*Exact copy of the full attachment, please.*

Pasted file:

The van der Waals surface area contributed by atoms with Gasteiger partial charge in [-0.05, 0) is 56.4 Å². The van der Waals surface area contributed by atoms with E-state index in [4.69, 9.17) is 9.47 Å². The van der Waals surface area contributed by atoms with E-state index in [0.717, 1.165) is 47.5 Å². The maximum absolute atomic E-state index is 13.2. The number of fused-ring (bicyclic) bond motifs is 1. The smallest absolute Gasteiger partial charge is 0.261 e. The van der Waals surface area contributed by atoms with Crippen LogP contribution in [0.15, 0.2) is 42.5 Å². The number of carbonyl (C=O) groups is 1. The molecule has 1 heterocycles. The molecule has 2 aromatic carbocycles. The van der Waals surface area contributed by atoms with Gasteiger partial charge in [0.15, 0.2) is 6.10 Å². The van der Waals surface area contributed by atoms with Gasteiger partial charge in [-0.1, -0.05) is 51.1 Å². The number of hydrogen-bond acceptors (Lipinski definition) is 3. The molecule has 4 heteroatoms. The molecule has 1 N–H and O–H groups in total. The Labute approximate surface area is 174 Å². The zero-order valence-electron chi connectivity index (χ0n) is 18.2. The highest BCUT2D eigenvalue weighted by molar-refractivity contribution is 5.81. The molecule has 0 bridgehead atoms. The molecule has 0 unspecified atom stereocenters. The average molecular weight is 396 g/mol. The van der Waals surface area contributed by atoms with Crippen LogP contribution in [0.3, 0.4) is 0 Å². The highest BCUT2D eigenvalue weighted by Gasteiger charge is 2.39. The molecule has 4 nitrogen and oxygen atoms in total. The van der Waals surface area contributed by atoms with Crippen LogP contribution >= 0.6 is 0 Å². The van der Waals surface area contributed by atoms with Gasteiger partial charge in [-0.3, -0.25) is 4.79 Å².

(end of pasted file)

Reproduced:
The van der Waals surface area contributed by atoms with Gasteiger partial charge in [-0.05, 0) is 56.4 Å². The van der Waals surface area contributed by atoms with E-state index in [4.69, 9.17) is 9.47 Å². The van der Waals surface area contributed by atoms with E-state index in [0.717, 1.165) is 47.5 Å². The maximum absolute atomic E-state index is 13.2. The number of fused-ring (bicyclic) bond motifs is 1. The smallest absolute Gasteiger partial charge is 0.261 e. The van der Waals surface area contributed by atoms with Crippen LogP contribution in [0.15, 0.2) is 42.5 Å². The number of carbonyl (C=O) groups is 1. The molecule has 1 heterocycles. The molecule has 2 aromatic carbocycles. The van der Waals surface area contributed by atoms with Gasteiger partial charge in [0.15, 0.2) is 6.10 Å². The van der Waals surface area contributed by atoms with Gasteiger partial charge in [-0.1, -0.05) is 51.1 Å². The number of hydrogen-bond acceptors (Lipinski definition) is 3. The molecule has 4 heteroatoms. The molecule has 1 N–H and O–H groups in total. The Labute approximate surface area is 174 Å². The zero-order valence-electron chi connectivity index (χ0n) is 18.2. The highest BCUT2D eigenvalue weighted by molar-refractivity contribution is 5.81. The molecule has 0 bridgehead atoms. The molecule has 0 unspecified atom stereocenters. The average molecular weight is 396 g/mol. The van der Waals surface area contributed by atoms with Crippen LogP contribution in [0.3, 0.4) is 0 Å². The highest BCUT2D eigenvalue weighted by Gasteiger charge is 2.39. The molecule has 4 nitrogen and oxygen atoms in total. The van der Waals surface area contributed by atoms with Crippen LogP contribution >= 0.6 is 0 Å². The van der Waals surface area contributed by atoms with Gasteiger partial charge in [-0.3, -0.25) is 4.79 Å².